Much to ponder…

Climate for creativity: permission to copy

Johanna Blakley offers some fascinating insight here into how we can make a distinction between creative innovation and copying. She explores the relatively free-of-copyright world of the fashion industry and suggests that it is this very freedom that forces innovative thinking and discovery. 

Within the context of the classroom, this open-sharing can be a real challenge. When we ask our students to research information that will inform their thinking, we are, in truth, asking them to first discover and second draw upon this existing knowledge to help them construct their own, new (to them, at least) knowledge. What we are desperate to avoid in this process, however, is a student simply copying the information that they discover and replicating what is already known. We want all our students to demonstrate a sophisticated degree of discernment in how they consider and select information as a part of their personal knowledge-construction.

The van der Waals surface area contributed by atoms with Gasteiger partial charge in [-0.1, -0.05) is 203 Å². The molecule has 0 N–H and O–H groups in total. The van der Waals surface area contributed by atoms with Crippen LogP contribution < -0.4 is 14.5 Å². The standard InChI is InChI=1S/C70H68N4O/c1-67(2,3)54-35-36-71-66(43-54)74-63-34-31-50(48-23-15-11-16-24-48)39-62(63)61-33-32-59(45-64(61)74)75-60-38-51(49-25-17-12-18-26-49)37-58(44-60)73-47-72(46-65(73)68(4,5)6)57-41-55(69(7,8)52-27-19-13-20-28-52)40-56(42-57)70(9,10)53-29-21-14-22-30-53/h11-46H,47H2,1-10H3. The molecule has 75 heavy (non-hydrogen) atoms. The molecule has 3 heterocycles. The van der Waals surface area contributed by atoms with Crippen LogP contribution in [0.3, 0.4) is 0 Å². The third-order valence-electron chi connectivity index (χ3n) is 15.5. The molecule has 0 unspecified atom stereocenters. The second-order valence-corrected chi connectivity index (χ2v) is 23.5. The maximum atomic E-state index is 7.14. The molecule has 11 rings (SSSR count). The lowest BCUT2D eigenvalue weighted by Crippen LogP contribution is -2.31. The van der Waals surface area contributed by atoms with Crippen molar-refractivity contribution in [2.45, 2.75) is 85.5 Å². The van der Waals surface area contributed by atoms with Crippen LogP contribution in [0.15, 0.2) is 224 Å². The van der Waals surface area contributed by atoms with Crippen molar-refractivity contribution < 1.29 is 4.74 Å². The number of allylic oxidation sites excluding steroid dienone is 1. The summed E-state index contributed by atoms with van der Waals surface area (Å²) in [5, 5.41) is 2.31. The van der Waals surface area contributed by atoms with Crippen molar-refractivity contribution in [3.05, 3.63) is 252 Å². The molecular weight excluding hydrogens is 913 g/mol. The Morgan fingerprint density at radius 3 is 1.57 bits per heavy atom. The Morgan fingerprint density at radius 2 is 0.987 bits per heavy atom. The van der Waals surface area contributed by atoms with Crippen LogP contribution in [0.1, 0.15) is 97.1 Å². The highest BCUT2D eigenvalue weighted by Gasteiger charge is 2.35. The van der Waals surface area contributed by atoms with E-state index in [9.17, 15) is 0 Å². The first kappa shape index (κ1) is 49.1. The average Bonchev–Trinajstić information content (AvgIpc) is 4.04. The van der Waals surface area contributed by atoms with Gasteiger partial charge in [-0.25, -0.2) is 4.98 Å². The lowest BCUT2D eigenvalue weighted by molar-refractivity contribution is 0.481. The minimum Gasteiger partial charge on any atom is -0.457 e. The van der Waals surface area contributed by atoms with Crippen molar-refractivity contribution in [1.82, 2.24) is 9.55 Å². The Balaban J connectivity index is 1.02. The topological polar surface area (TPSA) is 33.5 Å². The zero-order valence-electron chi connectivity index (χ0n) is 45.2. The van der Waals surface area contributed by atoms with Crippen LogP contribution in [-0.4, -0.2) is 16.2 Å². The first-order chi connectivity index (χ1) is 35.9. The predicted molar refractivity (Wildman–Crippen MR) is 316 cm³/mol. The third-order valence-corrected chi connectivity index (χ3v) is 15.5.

When it comes to asking students to think creatively, then, what must we do? I think that Johanna’s observations here might help. She presents the case that in the least regulated industries, we find the greatest degree of innovation. Why? Because if your idea is easy to copy, then people will copy it. But they will do it within their own context, using the resources available to them and inevitably, it will be an adaptation of the original. It is at the point of adaptation that creative thinking takes place. Just as when 30 students are asked to write their own critical analysis of the same piece of prose, you know that you’ll get thirty different responses. 

This makes me consider the age-old difficulty of how we assess creativity. What must we ask in order to test the quality of creative thinking?

Well, Johanna’s talk prompted me to ponder this (and I am in no way certain as to whether this works or not, so bear with me, please)…